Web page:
Finally, in Setser’s view, the district court’s anticipatory-sentencing power offends principles of federalism, as it diminishes a state’s authority to determine the effect of its own judgment. See Brief for Petitioner at 30. Specifically, he argues that the federal court’s anticipatory-sentencing ability infringes on state authority to establish the exact length of each criminal’s punishment. See Id. at 32. Setser asserts that individual states should retain substantial flexibility in determining sentence length, as state courts alone are able to customize punishments that fit the needs and conditions of their local constituencies. See Id.
Acting as Respondent by invitation of the Court , attorney Evan Young counters Setser’s concern over ambiguous sentencing orders, noting that appellate courts review these orders for reasonableness. See Brief of Amicus Curiae in Support of the Judgment Below at 31–32. Young observes that anticipatory sentencing is practiced in many courts nationwide, and no evidence indicates that the authority is used oppressively. See Id. at 32. While he concedes that federal district courts may occasionally impose unreasonable sentences, Young claims that circuit courts have the unquestionable authority to fix any errors on appeal. See Id. Indeed, circuit courts will vacate and remandcases for resentencing when district courts issue unreasonable orders such as ambiguous anticipatory sentences. See Id. at 33.
Furthermore, with respect to the argument that Setser’s own sentence was unreasonable, Young responds that the sentencing order was justified because Setser was onprobation for a different offense when he committed the drug-related crime in 2007. See Brief of Amicus Curiae at 34–35. In Young’s view, it is perfectly reasonable for a district court to order a federal sentence to run consecutively to a state sentence imposed for a state probation revocation. See Id. at 35. Furthermore, nothing prevents a defendant from asking the district court to modify an ambiguous sentencing order. See Id. at 36. Young argues that the defendant ultimately has the responsibility to clarify an anticipatory sentence when it is unclear how the subsequent sentence may affect the total punishment. See Id.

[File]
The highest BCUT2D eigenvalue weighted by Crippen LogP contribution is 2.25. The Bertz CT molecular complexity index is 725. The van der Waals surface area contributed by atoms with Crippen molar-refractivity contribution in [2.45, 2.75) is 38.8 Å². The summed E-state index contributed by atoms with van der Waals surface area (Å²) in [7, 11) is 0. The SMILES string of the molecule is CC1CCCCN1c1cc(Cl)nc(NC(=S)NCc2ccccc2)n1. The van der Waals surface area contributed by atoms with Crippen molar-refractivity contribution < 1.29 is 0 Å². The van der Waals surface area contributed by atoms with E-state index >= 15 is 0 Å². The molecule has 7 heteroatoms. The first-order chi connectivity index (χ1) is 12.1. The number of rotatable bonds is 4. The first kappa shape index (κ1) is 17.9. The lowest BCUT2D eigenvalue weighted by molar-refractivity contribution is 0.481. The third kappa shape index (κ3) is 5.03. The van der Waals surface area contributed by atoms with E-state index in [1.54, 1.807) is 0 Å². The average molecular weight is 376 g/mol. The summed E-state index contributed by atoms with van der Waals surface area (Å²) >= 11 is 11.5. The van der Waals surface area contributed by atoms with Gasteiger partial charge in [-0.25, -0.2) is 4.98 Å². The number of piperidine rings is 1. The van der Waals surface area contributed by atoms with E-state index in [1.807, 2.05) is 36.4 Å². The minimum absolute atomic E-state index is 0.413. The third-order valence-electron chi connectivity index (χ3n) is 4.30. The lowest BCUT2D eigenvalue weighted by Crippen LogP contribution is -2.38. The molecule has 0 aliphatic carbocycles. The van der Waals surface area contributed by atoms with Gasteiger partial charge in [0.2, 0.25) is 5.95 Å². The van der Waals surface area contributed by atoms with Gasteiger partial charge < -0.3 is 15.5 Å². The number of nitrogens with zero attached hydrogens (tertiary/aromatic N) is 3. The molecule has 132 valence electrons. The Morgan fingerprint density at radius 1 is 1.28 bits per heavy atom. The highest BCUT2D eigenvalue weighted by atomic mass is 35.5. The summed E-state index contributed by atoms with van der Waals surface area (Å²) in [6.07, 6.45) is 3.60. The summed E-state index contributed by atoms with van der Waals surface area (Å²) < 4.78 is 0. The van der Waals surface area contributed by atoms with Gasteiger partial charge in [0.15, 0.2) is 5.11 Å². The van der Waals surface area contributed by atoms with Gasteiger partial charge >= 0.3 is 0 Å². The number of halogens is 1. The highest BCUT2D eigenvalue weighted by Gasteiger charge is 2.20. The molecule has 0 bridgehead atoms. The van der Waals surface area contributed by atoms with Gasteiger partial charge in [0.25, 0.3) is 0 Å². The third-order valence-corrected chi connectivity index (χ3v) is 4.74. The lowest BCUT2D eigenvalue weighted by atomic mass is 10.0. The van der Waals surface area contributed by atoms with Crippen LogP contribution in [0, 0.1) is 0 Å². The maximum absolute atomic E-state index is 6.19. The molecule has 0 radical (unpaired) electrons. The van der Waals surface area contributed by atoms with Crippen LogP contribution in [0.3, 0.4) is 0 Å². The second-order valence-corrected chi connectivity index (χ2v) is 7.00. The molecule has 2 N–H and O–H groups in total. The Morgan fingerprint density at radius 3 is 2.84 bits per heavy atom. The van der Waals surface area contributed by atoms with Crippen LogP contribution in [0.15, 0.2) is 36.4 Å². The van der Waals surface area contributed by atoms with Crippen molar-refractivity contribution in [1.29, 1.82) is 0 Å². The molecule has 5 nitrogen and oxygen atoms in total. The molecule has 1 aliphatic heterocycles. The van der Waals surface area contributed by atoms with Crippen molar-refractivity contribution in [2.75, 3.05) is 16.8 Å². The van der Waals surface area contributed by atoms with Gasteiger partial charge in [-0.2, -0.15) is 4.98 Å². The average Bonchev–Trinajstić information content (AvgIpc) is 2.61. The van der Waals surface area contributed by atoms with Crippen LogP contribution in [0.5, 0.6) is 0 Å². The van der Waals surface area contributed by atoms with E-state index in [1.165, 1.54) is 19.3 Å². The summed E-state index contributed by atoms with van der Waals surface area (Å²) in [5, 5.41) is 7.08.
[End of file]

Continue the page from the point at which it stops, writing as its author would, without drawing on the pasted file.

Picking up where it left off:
Finally, Young asserts that federal anticipatory sentencing promotes federalism and federal-to-state comity by allowing state courts to account for concurrent/consecutive orders of federal courts and thus determine the total length of punishment. See Brief of Amicus Curiae at 38–39. According to Young, federal courts impose anticipatory sentences expecting that state courts will modify their sentences in this manner. See Id. at 39. In Young’s view, non-anticipatory federal sentences may generate tension between federal and state sentencing orders. See Id. Young claims that without transparent federal sentencing orders, state courts are forced to make sentencing decisions in the dark, potentially resulting in longer or shorter total sentences than intended. See Id. at 40–41.
Setser argues that Section 3584(a) does not allow district courts to order a federal sentence to run consecutively to a nonexistent, but forthcoming, state sentence. He notes that legislative intent in enacting the statute supports his view. Young, however, asserts that the statute allows district courts to use discretion in determining how multiple sentences of imprisonment should be served, even with respect to state sentences that have not yet been imposed. Young contends that Congress views sentencing as a function of the judiciary and wanted to encourage more discretion in sentencing decisions. The Court’s decision in this case will clarify whether district courts may order a federal sentence to run consecutively to a state sentence until and unless the state sentence has been imposed.
The authors would like to thank former Supreme Court Reporter of Decisions Frank Wagner for his assistance in editing this preview.
Texas Lawyer: Scalia Picks Baker Botts Associate as Amicus to Support 5th Circuit Decision for U.S. Supreme Court Case (June 24, 2011)
Fifth Circuit Blog: Cert Grant: May District Court Order Federal Sentence to Run Consecutively to Anticipated, But Yet-to-Be-Imposed State Sentence? (June 14, 2011)